Is there a best practice or general rule when buying a new car (can be new as in new to the person - so a used car is new to the person) relative to one's income? In the past, I've tried to make sure my car cost less than 10-20% of my annual income, but I've learned that best practices or general rules exist for a reason and I'd like to know ahead of time and not find out later.


2 Answers 2


If there is, I think you should ignore it. "Rules of thumb" are most often concocted by salespeople of the item in question as part of their sales tactics.

I cannot imagine a reasonable rule of thumb for cars that would work across many incomes. For a very poor person who needs a car, a high percentage of their income would be reasonable. For a richer person, the same rule would suggest buying outrageous luxury.

You should look at alternative uses of your money and your own desire for a nice car and weigh them against each other. Take into account how much you value having a nice car. I'm currently a high income person and still drive the same beat up car I drove a decade ago when I was unemployed and worried about how to make rent. I give more to charity every month than the car is worth total. The reason? I don't much care about my car as long as it gets me from point A to point B. If I was a person who cared about cars, I would get a new one. Nothing wrong with being a car person, nor with being the opposite. Rules of thumb don't take that into account.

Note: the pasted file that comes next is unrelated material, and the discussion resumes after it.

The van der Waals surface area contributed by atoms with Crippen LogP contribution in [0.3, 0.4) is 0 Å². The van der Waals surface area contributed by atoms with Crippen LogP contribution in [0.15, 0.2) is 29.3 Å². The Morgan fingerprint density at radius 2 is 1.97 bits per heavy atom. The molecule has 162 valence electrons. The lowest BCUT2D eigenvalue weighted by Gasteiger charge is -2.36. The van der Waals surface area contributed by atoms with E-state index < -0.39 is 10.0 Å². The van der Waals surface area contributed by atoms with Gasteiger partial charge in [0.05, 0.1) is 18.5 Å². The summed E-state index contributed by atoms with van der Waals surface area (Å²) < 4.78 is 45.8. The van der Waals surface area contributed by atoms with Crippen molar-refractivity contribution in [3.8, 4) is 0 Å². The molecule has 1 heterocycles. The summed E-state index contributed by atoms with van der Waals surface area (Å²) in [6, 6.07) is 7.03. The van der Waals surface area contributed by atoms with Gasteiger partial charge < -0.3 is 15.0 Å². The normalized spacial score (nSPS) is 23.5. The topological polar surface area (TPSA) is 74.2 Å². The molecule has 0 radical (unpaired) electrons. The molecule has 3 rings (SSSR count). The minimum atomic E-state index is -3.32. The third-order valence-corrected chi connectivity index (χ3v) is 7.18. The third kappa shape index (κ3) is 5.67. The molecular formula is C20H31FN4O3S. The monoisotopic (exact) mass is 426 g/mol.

The only thing that would be wrong, in my opinion, is to buy a car you can't reasonably afford. Look at the implied monthly payment and think carefully about how much financial distress that will or may cause you. Then decide if you can afford it and if it's a good use of your money. There's your rule of thumb.

  • And also how you will be using the vehicle. For instance, my rather beat-up old Toyota pickup gets used to haul hay, firewood, rocks, & horse manure, and is driven on rutted tracks where the paint gets scratched - and unlike those folks with fancy new pickups, I don't care :-)
    – jamesqf
    Apr 2, 2017 at 4:41

My rule of thumb is

1) Has a good reliability rating by consumer reports

2) Can pay cash for the car

3) Likely to last me at least 8 years

4) It's a used car at least 3 years old (The first two years have a pretty bad depreciation curve https://www.edmunds.com/car-buying/drive-a-nearly-new-car-for-almost-free.html).

Generally I look in the $10k-$12k range and there are plenty of nice cars in this price range.

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